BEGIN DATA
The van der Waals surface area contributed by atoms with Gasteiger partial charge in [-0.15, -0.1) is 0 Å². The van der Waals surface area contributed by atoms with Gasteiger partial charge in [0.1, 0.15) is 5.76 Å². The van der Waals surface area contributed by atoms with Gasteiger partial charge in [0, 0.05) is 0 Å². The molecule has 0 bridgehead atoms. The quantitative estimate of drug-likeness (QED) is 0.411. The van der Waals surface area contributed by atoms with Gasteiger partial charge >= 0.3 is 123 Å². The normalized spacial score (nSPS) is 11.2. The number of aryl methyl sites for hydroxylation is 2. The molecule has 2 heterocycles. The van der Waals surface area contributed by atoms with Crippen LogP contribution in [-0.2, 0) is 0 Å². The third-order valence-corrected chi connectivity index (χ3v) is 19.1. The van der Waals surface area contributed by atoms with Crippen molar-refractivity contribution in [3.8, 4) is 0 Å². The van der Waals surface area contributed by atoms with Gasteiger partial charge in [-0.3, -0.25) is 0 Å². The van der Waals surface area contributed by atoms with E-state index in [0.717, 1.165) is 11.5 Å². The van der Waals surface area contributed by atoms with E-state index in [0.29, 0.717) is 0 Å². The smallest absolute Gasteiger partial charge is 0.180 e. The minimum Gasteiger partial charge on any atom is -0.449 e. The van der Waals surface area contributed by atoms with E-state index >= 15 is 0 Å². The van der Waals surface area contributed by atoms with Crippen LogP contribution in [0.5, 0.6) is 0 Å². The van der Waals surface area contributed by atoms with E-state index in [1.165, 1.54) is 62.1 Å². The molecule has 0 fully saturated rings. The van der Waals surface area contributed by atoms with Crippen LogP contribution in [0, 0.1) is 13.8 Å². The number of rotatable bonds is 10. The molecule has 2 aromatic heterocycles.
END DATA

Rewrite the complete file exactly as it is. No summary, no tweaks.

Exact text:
The van der Waals surface area contributed by atoms with Gasteiger partial charge in [-0.15, -0.1) is 0 Å². The van der Waals surface area contributed by atoms with Gasteiger partial charge in [0.1, 0.15) is 5.76 Å². The van der Waals surface area contributed by atoms with Gasteiger partial charge in [0, 0.05) is 0 Å². The molecule has 0 bridgehead atoms. The quantitative estimate of drug-likeness (QED) is 0.411. The van der Waals surface area contributed by atoms with Gasteiger partial charge >= 0.3 is 123 Å². The normalized spacial score (nSPS) is 11.2. The number of aryl methyl sites for hydroxylation is 2. The molecule has 2 heterocycles. The van der Waals surface area contributed by atoms with Crippen LogP contribution in [-0.2, 0) is 0 Å². The third-order valence-corrected chi connectivity index (χ3v) is 19.1. The van der Waals surface area contributed by atoms with Crippen molar-refractivity contribution in [3.8, 4) is 0 Å². The van der Waals surface area contributed by atoms with Gasteiger partial charge in [-0.3, -0.25) is 0 Å². The van der Waals surface area contributed by atoms with E-state index in [0.717, 1.165) is 11.5 Å². The van der Waals surface area contributed by atoms with E-state index in [0.29, 0.717) is 0 Å². The smallest absolute Gasteiger partial charge is 0.180 e. The minimum Gasteiger partial charge on any atom is -0.449 e. The van der Waals surface area contributed by atoms with E-state index >= 15 is 0 Å². The van der Waals surface area contributed by atoms with Crippen LogP contribution in [0.5, 0.6) is 0 Å². The van der Waals surface area contributed by atoms with E-state index in [1.165, 1.54) is 62.1 Å². The molecule has 0 fully saturated rings. The van der Waals surface area contributed by atoms with Crippen LogP contribution in [0, 0.1) is 13.8 Å². The number of rotatable bonds is 10. The molecule has 2 aromatic heterocycles.